high-and-mighty


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high and mighty

Haughty and scornful. How can you act so high and mighty after all the mistakes you've made?
See also: and, high, mighty

high-and-mighty

Fig. self-important and arrogant. I don't know why William is so high-and-mighty. He's no better than the rest of us. The boss acts high-and-mighty because he can fire us all.

high and mighty

Conceited, haughty, as in She was too high and mighty to make her own bed. This expression originally alluded to high-born rulers and was being transferred to the merely arrogant by the mid-1600s.
See also: and, high, mighty

high and mighty

1 important and influential. 2 thinking or acting as though you are more important than others; arrogant. informal
See also: and, high, mighty

ˌhigh and ˈmighty

(informal) behaving as though you think you are more important than other people: He’s too high and mighty to mix with ordinary people like us!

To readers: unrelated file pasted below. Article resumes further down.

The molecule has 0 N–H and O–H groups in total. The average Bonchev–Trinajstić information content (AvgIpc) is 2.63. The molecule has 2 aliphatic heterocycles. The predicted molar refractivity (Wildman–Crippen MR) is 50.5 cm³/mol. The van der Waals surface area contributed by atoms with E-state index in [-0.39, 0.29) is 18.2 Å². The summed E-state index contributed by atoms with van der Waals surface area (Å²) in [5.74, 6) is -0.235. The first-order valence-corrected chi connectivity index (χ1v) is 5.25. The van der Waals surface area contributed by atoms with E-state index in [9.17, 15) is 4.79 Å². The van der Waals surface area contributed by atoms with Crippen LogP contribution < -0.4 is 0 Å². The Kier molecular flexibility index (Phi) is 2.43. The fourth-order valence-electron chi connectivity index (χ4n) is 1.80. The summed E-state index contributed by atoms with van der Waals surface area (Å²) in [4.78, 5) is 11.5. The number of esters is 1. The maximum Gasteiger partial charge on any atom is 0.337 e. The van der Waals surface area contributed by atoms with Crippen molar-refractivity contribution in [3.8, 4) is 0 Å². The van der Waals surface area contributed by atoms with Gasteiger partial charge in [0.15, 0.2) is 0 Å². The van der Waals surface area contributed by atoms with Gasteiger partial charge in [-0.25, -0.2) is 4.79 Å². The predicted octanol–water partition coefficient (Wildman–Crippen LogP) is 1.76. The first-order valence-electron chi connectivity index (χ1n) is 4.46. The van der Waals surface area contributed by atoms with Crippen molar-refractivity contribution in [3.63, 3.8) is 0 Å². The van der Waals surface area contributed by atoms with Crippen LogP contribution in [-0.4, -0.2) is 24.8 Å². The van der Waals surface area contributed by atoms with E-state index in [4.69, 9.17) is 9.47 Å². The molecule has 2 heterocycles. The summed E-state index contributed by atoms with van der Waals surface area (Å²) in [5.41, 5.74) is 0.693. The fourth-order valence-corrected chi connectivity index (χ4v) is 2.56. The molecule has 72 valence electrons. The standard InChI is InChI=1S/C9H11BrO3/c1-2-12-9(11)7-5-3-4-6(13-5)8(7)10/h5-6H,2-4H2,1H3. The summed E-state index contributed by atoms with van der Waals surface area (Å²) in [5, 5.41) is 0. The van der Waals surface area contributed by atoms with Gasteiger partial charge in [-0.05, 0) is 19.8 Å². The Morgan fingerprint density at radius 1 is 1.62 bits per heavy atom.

See also: and, high, mighty

high and mighty

Arrogant, conceited. Although originally used to describe either spiritual or temporal rulers, this term soon came to mean individuals who used their position of real or imagined power to act haughtily. Thus, while fifteenth- and sixteenth-century sources might address a ruler as “Right heigh and mighty Prince” (as in Hall’s Chronicle of Edward IV, 1548), a century later Richard Whitlock (Zoötamia, 1654) would write of “their high and mighty word, Experience.” It was a cliché by the time Thackeray wrote, “Some of these bankers are as high and mighty as the oldest families” (The Newcomes, 1855).
See also: and, high, mighty
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